To the right: Early 1800s Methodist camp-meeting preacher Lorenzo Dow. See comment 1
Center left: a photograph of Ruggles Camp, KY annual camp meeting in 1910. 1
Bottom right: This recent water color of an 1805 event is titled Camp Meeting: Trumpets at Sunrise.2
Even before the Orlando United Brethern Church and the Mt. Zion Methodist Protestant Church were established there were camp meetings. David Parmer shows us how camp meetings were used to build the congregations and how they led to the establishment of the U. B. Church in Orlando.
by David Parmer
Many of the early church meetings were revivalist in nature and were efforts to introduce the citizenry to religious precepts and inculcate the minds of Orlando residents of the necessity for organized church teachings. The early religious meetings in Orlando were referred to as “camp meetings.” Since there were no church buildings, traveling ministers organized “tent or open air” meetings to accommodate the large number of attendees. In addition to spreading religious zeal, these meetings were also social gatherings for the people in the area. Some writers who chronicled early religious camp meetings in the United States often remarked on the large number of illegitimate births which occurred nine or so months after the meetings, proving perhaps that people are not only religious in nature but also human. No research was undertaken to determine whether that happened in Orlando.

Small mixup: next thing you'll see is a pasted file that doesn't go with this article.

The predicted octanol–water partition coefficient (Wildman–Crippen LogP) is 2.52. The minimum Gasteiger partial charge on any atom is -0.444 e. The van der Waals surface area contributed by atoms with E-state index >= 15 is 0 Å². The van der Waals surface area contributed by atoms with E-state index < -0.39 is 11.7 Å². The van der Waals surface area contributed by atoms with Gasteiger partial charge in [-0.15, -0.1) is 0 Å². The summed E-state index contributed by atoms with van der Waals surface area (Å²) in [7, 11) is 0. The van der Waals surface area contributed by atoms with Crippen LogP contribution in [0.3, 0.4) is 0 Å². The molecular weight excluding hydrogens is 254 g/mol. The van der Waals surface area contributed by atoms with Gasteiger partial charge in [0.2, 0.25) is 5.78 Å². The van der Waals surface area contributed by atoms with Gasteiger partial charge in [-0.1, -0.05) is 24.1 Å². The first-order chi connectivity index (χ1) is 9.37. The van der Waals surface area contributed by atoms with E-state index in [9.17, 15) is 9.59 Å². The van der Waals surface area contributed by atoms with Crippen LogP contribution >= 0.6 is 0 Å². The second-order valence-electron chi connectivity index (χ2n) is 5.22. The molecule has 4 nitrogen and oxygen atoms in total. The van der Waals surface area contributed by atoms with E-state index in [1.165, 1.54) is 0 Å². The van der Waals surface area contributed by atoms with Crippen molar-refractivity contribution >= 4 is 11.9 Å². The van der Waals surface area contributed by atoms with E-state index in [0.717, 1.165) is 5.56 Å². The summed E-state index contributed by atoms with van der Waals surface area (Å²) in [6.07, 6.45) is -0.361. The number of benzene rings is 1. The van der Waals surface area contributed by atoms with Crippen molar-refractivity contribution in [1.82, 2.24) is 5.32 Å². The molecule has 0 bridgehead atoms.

There seems to have always been an affiliation between the Methodist and United Brethren Churches in Orlando.
In 1871, Pastor R. Wood conducted a revival meeting in the Oil Creek area. Of course, there was no town at that time in the Orlando area, the inhabitants living in scattered farms in the Oil Creek, Clover Fork and Three Lick areas. Two years later, Pastor R. Wood conducted another camp meeting in the Oil Creek area. This camp meeting lasted nine days.
In 1882, Reverend H. R. Hess visited the Oil Creek area for a union camp meeting and appeared to have been relatively successful in his efforts. Most of those who were converted (forty four) chose to join the Methodist Protestant church.
In 1910, Pastor V. F. Williams conducted a union revival in the now booming railroad town of Orlando. Of the twenty four souls who were converted, half of them chose to become United Brethrens. Pastor Williams again returned to Orlando in 1912 and 1913 for a revival and converted approximately thirty seven citizens.